Principle of Reasonable Accommodation defined
Principle of Reasonable Accommodation explained with case laws.

An ideal society is formed by the inclusion of all people, provided with a level playing field, with acceptance and confidence, with open-mindedness and a sense of groundedness (humbleness).

Promoting this idea of none discriminatory nature is the principle which has its rooted presence in Article 2 of the UN Convention on the Rights of Persons with Disabilities (UNCRPD), called the Principle of Reasonable Accommodation.

The detailed analysis of this principle, along with its recent citations in various important judgements, are presented in a simplified manner in this article.

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What Is the Principle of Reasonable Accommodation?

The Principle of Reasonable Accommodation promotes equality of opportunity by making reasonable exceptions to certain people who lack a common privilege that a normal individual otherwise enjoys.

Article 2 of the UN Convention on the Rights of Persons with Disabilities defines Reasonable Accommodation as:

“Reasonable accommodation” means necessary and appropriate modification and adjustments, not imposing a disproportionate or undue burden, where needed in a particular case, to ensure to persons with disabilities the enjoyment or exercise on an equal basis with others of all human rights and fundamental freedom.”

This principle of Reasonable Accommodation is usually applied in cases of disability, health condition or personal belief.

In 2016, International Labour Organisation chose workers with disabilities, workers living with HIV and AIDS, workers holding particular religions or beliefs, and pregnant workers with family responsibilities to be included in the practical guide promoting diversity and inclusion through workplace adjustments.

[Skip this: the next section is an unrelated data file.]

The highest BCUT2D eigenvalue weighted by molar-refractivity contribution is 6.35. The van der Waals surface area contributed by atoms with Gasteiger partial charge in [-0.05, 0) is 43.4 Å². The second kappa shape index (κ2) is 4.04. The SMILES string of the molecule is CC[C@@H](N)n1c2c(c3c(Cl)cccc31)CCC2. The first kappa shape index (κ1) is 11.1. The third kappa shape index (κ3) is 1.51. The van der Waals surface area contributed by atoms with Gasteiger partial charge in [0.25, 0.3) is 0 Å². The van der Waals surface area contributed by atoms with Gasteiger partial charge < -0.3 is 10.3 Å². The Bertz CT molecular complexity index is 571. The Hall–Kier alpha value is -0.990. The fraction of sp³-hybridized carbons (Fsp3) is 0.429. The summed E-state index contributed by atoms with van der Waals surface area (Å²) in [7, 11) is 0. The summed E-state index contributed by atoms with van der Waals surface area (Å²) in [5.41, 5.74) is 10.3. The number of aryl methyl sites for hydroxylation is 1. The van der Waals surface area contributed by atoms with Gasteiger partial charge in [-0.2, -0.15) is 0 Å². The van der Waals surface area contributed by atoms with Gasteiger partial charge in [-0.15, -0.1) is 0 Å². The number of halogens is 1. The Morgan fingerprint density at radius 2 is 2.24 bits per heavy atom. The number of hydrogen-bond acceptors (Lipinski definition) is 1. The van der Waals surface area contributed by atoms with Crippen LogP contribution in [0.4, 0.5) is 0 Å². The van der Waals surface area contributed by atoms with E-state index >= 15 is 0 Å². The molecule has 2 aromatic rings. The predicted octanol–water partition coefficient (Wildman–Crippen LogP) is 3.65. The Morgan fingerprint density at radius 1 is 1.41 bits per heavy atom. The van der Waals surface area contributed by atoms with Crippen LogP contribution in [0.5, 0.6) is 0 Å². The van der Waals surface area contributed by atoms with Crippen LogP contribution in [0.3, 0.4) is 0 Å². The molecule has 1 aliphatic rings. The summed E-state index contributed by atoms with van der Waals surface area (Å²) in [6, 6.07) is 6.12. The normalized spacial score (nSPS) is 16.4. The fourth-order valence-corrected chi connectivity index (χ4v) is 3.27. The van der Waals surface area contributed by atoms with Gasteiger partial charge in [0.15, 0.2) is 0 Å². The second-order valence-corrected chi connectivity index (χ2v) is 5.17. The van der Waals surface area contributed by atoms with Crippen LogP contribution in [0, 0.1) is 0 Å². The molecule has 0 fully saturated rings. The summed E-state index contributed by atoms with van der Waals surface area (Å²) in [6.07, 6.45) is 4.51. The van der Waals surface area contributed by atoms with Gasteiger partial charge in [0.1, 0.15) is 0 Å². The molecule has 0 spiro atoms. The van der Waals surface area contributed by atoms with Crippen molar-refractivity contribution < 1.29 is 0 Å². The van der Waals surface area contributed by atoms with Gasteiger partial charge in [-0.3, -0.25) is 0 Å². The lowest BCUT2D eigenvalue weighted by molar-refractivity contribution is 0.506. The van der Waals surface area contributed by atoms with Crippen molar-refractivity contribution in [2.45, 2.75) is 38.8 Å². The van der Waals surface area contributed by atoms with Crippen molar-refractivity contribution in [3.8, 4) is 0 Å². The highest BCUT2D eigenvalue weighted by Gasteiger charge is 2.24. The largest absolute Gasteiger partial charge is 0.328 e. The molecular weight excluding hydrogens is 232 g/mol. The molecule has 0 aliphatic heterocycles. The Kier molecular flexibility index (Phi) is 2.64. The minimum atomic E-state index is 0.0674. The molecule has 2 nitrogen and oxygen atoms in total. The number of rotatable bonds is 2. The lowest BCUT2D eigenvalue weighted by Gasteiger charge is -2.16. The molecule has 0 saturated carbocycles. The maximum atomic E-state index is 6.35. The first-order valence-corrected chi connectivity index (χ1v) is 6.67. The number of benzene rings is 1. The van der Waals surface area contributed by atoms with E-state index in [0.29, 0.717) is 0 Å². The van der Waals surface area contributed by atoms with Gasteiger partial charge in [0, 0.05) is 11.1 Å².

The Philosophical Aspect of the Principle of Reasonable Accommodation

“A disability doesn’t have to be a social barrier. Good etiquette begins with inclusion, not exclusion.” – Robert M Hensel

In a world, where every human being is not born with all privileges, it becomes quintessential that some alternative is provided in the form of some solution which places every human being on an equal footing so that the human spirit is not defined and restrained by the things a human being lacks.

Equality of opportunity can only be provided when there is equality of basic privileges needed for seeking that opportunity and when there is the inclusion of specially-abled people through reasonable adjustments.

Recent Case Laws Citing the Principle of Reasonable Accommodation

The Rights of Persons with Disabilities Act, 2016 defines reasonable accommodation under section 2(y) as: “necessary and appropriate modification and adjustments, without imposing a disproportionate or undue burden in a particular case, to ensure to persons with disabilities the enjoyment or exercise of rights equally with others.”

This principle has been cited in various recent judgements like:

Smt Reshma vs the State of Karnataka (2021) (popularly known as Hijab ban case), where Karnataka High Court chose reasonable restriction above reasonable accommodation, citing that ban on hijab in educational institutions is a reasonable restriction.

Vikas Kumar vs UPSC (2021), in which the Supreme Court elaborated the principle of reasonable restriction, saying that failure to provide a scribe to a person with a 40% benchmark disability is against the Principle of Reasonable Accommodation, thus leading to discrimination.

Jeeja Ghosh and Anr vs Union of India and Ors (2016), in which the Supreme Court awarded a compensation of 10 lakh rupees to a person suffering with cerebral palsy who was evicted from a flight after boarding.

Conclusion

“Disability need not be an obstacle to success.” – Stephen Hawking

The principle of Reasonable Accommodation promotes the basic ideal of equality irrespective of the physical condition of a person by providing certain extra privileges to people who lack the required necessity for reaping any opportunity with equal physical placement. This principle thus removes any form of quixotic (impractical) fantasies of the idea of equality engrained in the privileged minds.

ABOUT THE AUTHOR
Author Ruchi Mahil WritingLaw
This article is written by Ruchi Mahil, a law student from Himachal Pradesh University. She is a law enthusiast who loves to read and write about various legal happenings in India and across the world.
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